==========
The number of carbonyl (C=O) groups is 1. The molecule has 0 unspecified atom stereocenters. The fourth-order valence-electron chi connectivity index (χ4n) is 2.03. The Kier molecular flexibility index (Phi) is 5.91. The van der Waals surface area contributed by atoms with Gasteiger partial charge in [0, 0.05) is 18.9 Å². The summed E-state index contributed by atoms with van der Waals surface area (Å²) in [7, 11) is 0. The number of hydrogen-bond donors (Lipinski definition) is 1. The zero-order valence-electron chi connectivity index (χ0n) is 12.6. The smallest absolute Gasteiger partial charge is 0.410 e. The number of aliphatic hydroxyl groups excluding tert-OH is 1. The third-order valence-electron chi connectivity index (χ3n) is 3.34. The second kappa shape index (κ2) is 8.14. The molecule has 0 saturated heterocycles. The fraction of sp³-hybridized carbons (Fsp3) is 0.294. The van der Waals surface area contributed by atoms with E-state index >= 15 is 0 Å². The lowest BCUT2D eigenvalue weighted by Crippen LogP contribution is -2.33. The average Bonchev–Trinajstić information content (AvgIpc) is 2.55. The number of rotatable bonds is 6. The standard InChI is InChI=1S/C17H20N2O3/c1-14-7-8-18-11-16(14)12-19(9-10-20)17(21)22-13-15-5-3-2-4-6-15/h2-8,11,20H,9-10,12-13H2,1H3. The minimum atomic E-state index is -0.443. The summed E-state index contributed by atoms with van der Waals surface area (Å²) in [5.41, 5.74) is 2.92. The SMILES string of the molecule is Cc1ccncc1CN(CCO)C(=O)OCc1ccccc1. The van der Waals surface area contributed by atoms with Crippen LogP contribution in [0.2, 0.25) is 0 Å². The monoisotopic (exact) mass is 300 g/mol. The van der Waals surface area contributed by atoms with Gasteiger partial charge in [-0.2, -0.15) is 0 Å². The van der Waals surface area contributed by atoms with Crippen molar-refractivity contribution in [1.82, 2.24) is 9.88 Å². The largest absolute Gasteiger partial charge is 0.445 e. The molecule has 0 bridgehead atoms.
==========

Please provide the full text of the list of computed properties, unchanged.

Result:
The number of carbonyl (C=O) groups is 1. The molecule has 0 unspecified atom stereocenters. The fourth-order valence-electron chi connectivity index (χ4n) is 2.03. The Kier molecular flexibility index (Phi) is 5.91. The van der Waals surface area contributed by atoms with Gasteiger partial charge in [0, 0.05) is 18.9 Å². The summed E-state index contributed by atoms with van der Waals surface area (Å²) in [7, 11) is 0. The number of hydrogen-bond donors (Lipinski definition) is 1. The zero-order valence-electron chi connectivity index (χ0n) is 12.6. The smallest absolute Gasteiger partial charge is 0.410 e. The number of aliphatic hydroxyl groups excluding tert-OH is 1. The third-order valence-electron chi connectivity index (χ3n) is 3.34. The second kappa shape index (κ2) is 8.14. The molecule has 0 saturated heterocycles. The fraction of sp³-hybridized carbons (Fsp3) is 0.294. The van der Waals surface area contributed by atoms with E-state index >= 15 is 0 Å². The lowest BCUT2D eigenvalue weighted by Crippen LogP contribution is -2.33. The average Bonchev–Trinajstić information content (AvgIpc) is 2.55. The number of rotatable bonds is 6. The standard InChI is InChI=1S/C17H20N2O3/c1-14-7-8-18-11-16(14)12-19(9-10-20)17(21)22-13-15-5-3-2-4-6-15/h2-8,11,20H,9-10,12-13H2,1H3. The minimum atomic E-state index is -0.443. The summed E-state index contributed by atoms with van der Waals surface area (Å²) in [5.41, 5.74) is 2.92. The SMILES string of the molecule is Cc1ccncc1CN(CCO)C(=O)OCc1ccccc1. The van der Waals surface area contributed by atoms with Crippen LogP contribution in [0.2, 0.25) is 0 Å². The monoisotopic (exact) mass is 300 g/mol. The van der Waals surface area contributed by atoms with Gasteiger partial charge in [-0.2, -0.15) is 0 Å². The van der Waals surface area contributed by atoms with Crippen molar-refractivity contribution in [1.82, 2.24) is 9.88 Å². The largest absolute Gasteiger partial charge is 0.445 e. The molecule has 0 bridgehead atoms.